A business that holds, utilizes or maintains electronic personal information is not only legally required to protect that sensitive information, but is exposed to costly liability for any failure to do so.
Effective November 2, 2018, however, Ohio business and nonprofit entities will have an additional tool to help them mitigate some of that liability. Pursuant to a new law, businesses that access, maintain, communicate or handle electronic personal or restricted information will have an affirmative defense to a civil action resulting from a data breach if the entity is accused of failing to implement reasonable security controls to prevent the breach.
To prove the affirmative defense, the entity must either:
- Create, maintain, and comply with a written cybersecurity program that contains administrative, technical, and physical safeguards for the protection of personal information, that meets the design, scale and scope requirements and that reasonably conforms to an industry recognized cybersecurity framework listed in Section 1354.03 of the Revised Code; or
- Create, maintain, and comply with a written cybersecurity program that contains administrative, technical, and physical safeguards for the protection of both personal information and restricted information that meets the design, scale and scope requirements and that reasonably conforms to an industry recognized cybersecurity framework listed in Section 1354.03 of the Revised Code.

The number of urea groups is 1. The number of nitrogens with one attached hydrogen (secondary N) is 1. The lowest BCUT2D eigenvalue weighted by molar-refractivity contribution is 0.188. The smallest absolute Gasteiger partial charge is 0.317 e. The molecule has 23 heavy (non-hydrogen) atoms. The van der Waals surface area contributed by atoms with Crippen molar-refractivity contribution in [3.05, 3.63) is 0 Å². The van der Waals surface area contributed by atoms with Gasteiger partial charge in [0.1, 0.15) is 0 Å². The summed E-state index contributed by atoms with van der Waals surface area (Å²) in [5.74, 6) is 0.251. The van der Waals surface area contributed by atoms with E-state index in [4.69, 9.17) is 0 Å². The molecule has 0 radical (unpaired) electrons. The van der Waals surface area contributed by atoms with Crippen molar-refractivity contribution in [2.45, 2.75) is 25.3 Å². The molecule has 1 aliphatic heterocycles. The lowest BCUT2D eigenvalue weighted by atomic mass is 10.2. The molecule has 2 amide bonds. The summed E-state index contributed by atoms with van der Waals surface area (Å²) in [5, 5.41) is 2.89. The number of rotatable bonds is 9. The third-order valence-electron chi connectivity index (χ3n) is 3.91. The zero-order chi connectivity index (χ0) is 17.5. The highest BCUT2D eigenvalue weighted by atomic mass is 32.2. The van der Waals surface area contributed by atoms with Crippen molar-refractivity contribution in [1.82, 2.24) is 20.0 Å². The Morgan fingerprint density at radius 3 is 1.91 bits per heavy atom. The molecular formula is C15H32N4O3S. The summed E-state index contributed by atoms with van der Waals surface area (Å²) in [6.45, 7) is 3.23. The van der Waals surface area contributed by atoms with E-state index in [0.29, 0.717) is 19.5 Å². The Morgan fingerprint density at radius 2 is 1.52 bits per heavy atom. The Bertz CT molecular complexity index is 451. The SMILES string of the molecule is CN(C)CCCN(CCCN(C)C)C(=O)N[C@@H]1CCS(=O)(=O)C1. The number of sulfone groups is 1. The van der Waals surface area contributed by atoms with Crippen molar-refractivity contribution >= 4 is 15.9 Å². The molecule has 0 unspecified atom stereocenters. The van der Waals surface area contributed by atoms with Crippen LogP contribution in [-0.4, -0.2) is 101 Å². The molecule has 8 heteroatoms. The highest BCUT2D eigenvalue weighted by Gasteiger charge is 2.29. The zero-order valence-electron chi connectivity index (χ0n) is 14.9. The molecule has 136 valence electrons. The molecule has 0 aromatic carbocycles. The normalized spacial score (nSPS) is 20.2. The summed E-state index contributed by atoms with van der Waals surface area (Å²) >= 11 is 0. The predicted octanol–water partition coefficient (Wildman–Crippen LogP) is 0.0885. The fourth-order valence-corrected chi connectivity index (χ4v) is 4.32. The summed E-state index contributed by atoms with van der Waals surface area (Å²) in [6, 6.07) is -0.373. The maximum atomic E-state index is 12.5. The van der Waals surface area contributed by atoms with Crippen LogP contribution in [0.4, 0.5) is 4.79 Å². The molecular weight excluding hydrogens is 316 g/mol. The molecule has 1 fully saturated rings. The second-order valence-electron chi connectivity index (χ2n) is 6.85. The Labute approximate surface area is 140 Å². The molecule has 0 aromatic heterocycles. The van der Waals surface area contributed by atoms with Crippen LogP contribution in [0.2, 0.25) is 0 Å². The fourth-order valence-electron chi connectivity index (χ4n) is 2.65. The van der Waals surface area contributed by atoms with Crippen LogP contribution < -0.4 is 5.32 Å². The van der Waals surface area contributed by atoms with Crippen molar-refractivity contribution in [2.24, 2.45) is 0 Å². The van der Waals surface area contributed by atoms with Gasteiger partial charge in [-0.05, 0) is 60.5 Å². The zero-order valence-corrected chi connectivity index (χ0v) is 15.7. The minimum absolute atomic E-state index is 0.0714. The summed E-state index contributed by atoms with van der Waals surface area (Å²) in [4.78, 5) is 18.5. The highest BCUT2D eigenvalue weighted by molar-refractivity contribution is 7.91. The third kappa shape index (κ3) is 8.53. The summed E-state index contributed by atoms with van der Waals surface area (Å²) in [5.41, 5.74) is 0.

The cybersecurity program must be designed to do all of the following with respect to the information being protected:
- Protect the security and confidentiality of the information.
- Safeguard against any anticipated threats or hazards to the security or integrity of the information.
- Shield against unauthorized access to and acquisition of the information that is likely to result in a material risk of identity theft or other fraud to the individual to whom the information relates.
The industry recognized cybersecurity frameworks listed in Section 1354.03 of the Revised Code include:
- The Framework for Improving Critical Infrastructure Cyber Security, developed by the National Institute of Standards and Technology (NIST) and certain other NIST publications.
- The Federal Risk and Authorization Management Program (FedRAMP) Security Assessment Framework.
- The Center for Internet Security Critical Security Controls for Effective Cyber Defense.
- The International Organization for Standardization/International Electro-technical Commission 27000 Family-Information Security Management Systems.
- The Payment Card Industry (PCI) Data Security Standard.
For certain restricted information, other security protocols may apply. Examples include: the security requirements of the Health Insurance Portability and Accountability Act of 1996 (HIPAA); Title V of the Gramm-Leach-Biley Act of 1999 (Consumer Protection Act) ; the Federal Information Security Modernization Act of 2014 (FISMA 2014); or the Health Information Technology for Economic and Clinical Health Act (HITECH).